Entry-Level Information Security Positions

By Peter H. Gregory

When it comes to information security jobs, most companies don’t hire people without experience. However, with the shortage of security talent, organizations are becoming creative: If they can’t find a security professional to fill an open role, they’ll train a person for the position.

An organization hiring one or more entry-level security people will, or should, have security professionals with industry experience already on staff, so you’d be a part of a team that includes people with more experience.

Organizations offer several types of entry-level positions. Although they probably don’t add junior to the job title, it’s included here so you can better understand the role.

Junior security analyst

A junior security analyst is an assistant to a senior-level security analyst, engineer, administrator, or manager. In a general sense, a junior security analyst is responsible for completing tasks that involve the creation or analysis of security-related information, such as the following:

  • SOC operations: Many larger organizations have a security operations center, or SOC, to monitor and manage security-related tools and systems for detecting security incidents, which are relayed to the appropriate personnel. A junior security analyst may be given a variety of chores related to operations in the SOC.

  • IT audits: An IT auditor often needs an assistant to help with a variety of tasks, such as collecting and managing audit evidence as well as creating audit reports.

  • Policy management: A junior security analyst might monitor the compliance of security policies. For instance, a junior analyst may conduct clean desk reviews, observe users’ security-related behavior, or conduct in-person surveys and interviews.

  • Risk management: A junior security analyst might manage the contents of the organization’s risk register and carry out tasks regarding risk treatment, such as documenting risk mitigation or risk acceptance artifacts.

  • Security reporting: The tools and systems that protect an organization contain a lot of security-related information. A junior security analyst might create security metrics and reports that management uses to understand the effectiveness of their security systems.

Junior security administrator

A junior security administrator is a helper on a team of security administrators. Some of the roles that this entry-level security administrator might ­perform include the following:

  • User account administration: In this role, you create user accounts, make access permission changes to existing accounts, and lock or remove a user account when someone leaves the organization. You might also create or manage roles, which are used to control access to data and application functions.

  • Firewall administration: Administering firewalls involves the regular upkeep of their rulesets, the data that a firewall uses to determine whether traffic should be blocked or permitted to pass. Firewalls are also configured to log certain traffic, so you might also examine logs.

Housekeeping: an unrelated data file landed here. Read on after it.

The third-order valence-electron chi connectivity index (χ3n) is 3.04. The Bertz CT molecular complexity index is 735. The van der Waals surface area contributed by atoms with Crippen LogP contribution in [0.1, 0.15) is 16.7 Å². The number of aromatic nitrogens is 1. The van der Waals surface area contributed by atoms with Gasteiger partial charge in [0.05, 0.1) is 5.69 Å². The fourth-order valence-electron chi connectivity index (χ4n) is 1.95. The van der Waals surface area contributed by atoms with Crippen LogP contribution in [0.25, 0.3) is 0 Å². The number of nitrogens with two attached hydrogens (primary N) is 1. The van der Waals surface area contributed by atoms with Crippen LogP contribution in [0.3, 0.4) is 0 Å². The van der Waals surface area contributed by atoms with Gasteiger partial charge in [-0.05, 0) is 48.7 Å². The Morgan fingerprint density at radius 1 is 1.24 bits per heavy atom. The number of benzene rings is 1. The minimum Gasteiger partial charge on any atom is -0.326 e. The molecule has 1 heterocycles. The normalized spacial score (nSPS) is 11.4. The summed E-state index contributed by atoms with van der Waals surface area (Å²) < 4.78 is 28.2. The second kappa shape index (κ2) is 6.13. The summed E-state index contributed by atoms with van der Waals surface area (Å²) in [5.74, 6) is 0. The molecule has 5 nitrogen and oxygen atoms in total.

• Intrusion detection system (IDS) and intrusion prevention system (IPS) administration: An IDS and IPS are similar to a firewall, in that they contain rules to manage and logs to examine.

  • Data loss prevention (DLP) administration: A DLP system is used to detect (and, possibly, block) sensitive data being transmitted out of an organization’s network. A DLP system requires a lot of tuning so that routine business operations are not affected. The junior security administrator makes these adjustments, as well as examines logs and takes appropriate action.

  • Antimalware administration: Organizations small and large need anti-malware to keep computer viruses, Trojan horses, and worms out of the network. Larger organizations may accomplish these tasks through a centralized management console, which views and manages the health of antimalware software on workstations and servers. A lot of detail work is required, generally in coordination with senior-level security people. For example, a higher-up may determine which patches are to be applied to which assets at what time, and the junior-level person applies those patches correctly.

  • Spam administration: Practically all organizations employ spam filtering, often through a central console that manages filtering rules, exceptions, and a quarantine area for suspected spam messages. The spam-filtering system and its configuration requires regular attention, to make sure that legitimate email keeps flowing uninterrupted while spam is blocked and put aside.

  • SIEM (security incident and event management) administration: A SIEM is a system that collects log data from lots of systems to correlate little events that help you understand bigger ones, such as employee abuse, system malfunction, and security breaches. A SIEM requires a lot of upkeep in two main areas: configuring alarms and alerts, and setting up feeds from new systems and devices.

  • Vulnerability management: This set of activities may involve running security scanning tools such as Nessus, NMAP, or Rapid7 to look for vulnerabilities in workstations, servers, and network devices. Or you could load the raw output from scanning tools into the vulnerability management module of a GRC platform such as RSAM, Lockpath, or Archer. Also included in vulnerability management is the management of systems to push security patches and configuration changes to servers and workstations.

In all these roles, you learn one or more aspects of security administration and security operations. As you gain experience, you can work your way up to more senior roles.